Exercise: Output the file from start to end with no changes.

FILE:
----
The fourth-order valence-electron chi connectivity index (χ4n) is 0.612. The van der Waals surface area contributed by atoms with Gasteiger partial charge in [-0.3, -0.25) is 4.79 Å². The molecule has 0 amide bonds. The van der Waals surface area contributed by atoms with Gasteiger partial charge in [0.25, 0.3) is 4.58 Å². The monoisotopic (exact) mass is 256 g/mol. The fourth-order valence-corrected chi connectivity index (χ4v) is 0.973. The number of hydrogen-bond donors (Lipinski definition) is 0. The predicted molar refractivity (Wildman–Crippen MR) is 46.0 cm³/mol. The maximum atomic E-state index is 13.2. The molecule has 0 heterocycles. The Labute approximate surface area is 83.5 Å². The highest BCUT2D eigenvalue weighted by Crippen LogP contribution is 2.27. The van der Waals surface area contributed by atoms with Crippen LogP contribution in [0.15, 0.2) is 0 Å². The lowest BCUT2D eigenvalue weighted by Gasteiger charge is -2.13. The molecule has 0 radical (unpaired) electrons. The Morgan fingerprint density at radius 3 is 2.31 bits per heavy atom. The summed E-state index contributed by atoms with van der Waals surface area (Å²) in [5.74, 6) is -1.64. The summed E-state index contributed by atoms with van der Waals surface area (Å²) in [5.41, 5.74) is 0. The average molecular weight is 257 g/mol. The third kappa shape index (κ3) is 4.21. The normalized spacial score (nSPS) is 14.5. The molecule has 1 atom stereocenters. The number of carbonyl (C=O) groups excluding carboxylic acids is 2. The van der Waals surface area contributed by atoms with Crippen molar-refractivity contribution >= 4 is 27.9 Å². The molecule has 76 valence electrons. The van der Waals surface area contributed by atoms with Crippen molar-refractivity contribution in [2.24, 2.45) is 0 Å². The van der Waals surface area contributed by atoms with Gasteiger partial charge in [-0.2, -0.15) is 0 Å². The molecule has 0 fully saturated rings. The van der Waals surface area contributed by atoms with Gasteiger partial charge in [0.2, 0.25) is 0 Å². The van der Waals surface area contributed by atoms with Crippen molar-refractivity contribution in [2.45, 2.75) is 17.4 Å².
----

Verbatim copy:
The fourth-order valence-electron chi connectivity index (χ4n) is 0.612. The van der Waals surface area contributed by atoms with Gasteiger partial charge in [-0.3, -0.25) is 4.79 Å². The molecule has 0 amide bonds. The van der Waals surface area contributed by atoms with Gasteiger partial charge in [0.25, 0.3) is 4.58 Å². The monoisotopic (exact) mass is 256 g/mol. The fourth-order valence-corrected chi connectivity index (χ4v) is 0.973. The number of hydrogen-bond donors (Lipinski definition) is 0. The predicted molar refractivity (Wildman–Crippen MR) is 46.0 cm³/mol. The maximum atomic E-state index is 13.2. The molecule has 0 heterocycles. The Labute approximate surface area is 83.5 Å². The highest BCUT2D eigenvalue weighted by Crippen LogP contribution is 2.27. The van der Waals surface area contributed by atoms with Crippen LogP contribution in [0.15, 0.2) is 0 Å². The lowest BCUT2D eigenvalue weighted by Gasteiger charge is -2.13. The molecule has 0 radical (unpaired) electrons. The Morgan fingerprint density at radius 3 is 2.31 bits per heavy atom. The summed E-state index contributed by atoms with van der Waals surface area (Å²) in [5.74, 6) is -1.64. The summed E-state index contributed by atoms with van der Waals surface area (Å²) in [5.41, 5.74) is 0. The average molecular weight is 257 g/mol. The third kappa shape index (κ3) is 4.21. The normalized spacial score (nSPS) is 14.5. The molecule has 1 atom stereocenters. The number of carbonyl (C=O) groups excluding carboxylic acids is 2. The van der Waals surface area contributed by atoms with Crippen molar-refractivity contribution >= 4 is 27.9 Å². The molecule has 76 valence electrons. The van der Waals surface area contributed by atoms with Crippen molar-refractivity contribution in [2.24, 2.45) is 0 Å². The van der Waals surface area contributed by atoms with Gasteiger partial charge in [-0.2, -0.15) is 0 Å². The molecule has 0 fully saturated rings. The van der Waals surface area contributed by atoms with Gasteiger partial charge in [0.2, 0.25) is 0 Å². The van der Waals surface area contributed by atoms with Crippen molar-refractivity contribution in [2.45, 2.75) is 17.4 Å².